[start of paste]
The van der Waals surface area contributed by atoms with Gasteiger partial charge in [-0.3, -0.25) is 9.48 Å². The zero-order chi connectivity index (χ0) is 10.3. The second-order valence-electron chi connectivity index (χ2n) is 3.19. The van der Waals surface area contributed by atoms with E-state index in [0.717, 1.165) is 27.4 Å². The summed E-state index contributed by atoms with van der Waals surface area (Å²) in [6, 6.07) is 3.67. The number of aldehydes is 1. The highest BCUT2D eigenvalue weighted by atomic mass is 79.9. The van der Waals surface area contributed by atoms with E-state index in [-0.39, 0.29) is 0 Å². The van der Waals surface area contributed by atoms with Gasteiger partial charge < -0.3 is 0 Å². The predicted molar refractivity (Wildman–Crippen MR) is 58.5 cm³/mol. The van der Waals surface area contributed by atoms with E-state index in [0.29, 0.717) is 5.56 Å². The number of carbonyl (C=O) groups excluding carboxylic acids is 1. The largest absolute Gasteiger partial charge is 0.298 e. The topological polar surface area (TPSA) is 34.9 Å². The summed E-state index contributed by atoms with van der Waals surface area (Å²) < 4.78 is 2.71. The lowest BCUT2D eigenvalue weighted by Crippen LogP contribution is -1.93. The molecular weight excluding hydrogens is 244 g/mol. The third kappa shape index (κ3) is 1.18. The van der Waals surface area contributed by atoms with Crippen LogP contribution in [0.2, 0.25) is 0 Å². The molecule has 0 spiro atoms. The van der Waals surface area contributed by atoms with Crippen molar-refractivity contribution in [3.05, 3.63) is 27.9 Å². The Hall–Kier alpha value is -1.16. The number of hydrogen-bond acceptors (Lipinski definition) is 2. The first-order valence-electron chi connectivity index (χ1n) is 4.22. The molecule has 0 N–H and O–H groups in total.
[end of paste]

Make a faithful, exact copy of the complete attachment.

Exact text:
The van der Waals surface area contributed by atoms with Gasteiger partial charge in [-0.3, -0.25) is 9.48 Å². The zero-order chi connectivity index (χ0) is 10.3. The second-order valence-electron chi connectivity index (χ2n) is 3.19. The van der Waals surface area contributed by atoms with E-state index in [0.717, 1.165) is 27.4 Å². The summed E-state index contributed by atoms with van der Waals surface area (Å²) in [6, 6.07) is 3.67. The number of aldehydes is 1. The highest BCUT2D eigenvalue weighted by atomic mass is 79.9. The van der Waals surface area contributed by atoms with E-state index in [-0.39, 0.29) is 0 Å². The van der Waals surface area contributed by atoms with Gasteiger partial charge < -0.3 is 0 Å². The predicted molar refractivity (Wildman–Crippen MR) is 58.5 cm³/mol. The van der Waals surface area contributed by atoms with E-state index in [0.29, 0.717) is 5.56 Å². The number of carbonyl (C=O) groups excluding carboxylic acids is 1. The largest absolute Gasteiger partial charge is 0.298 e. The topological polar surface area (TPSA) is 34.9 Å². The summed E-state index contributed by atoms with van der Waals surface area (Å²) < 4.78 is 2.71. The lowest BCUT2D eigenvalue weighted by Crippen LogP contribution is -1.93. The molecular weight excluding hydrogens is 244 g/mol. The third kappa shape index (κ3) is 1.18. The van der Waals surface area contributed by atoms with Crippen LogP contribution in [0.2, 0.25) is 0 Å². The molecule has 0 spiro atoms. The van der Waals surface area contributed by atoms with Crippen molar-refractivity contribution in [3.05, 3.63) is 27.9 Å². The Hall–Kier alpha value is -1.16. The number of hydrogen-bond acceptors (Lipinski definition) is 2. The first-order valence-electron chi connectivity index (χ1n) is 4.22. The molecule has 0 N–H and O–H groups in total.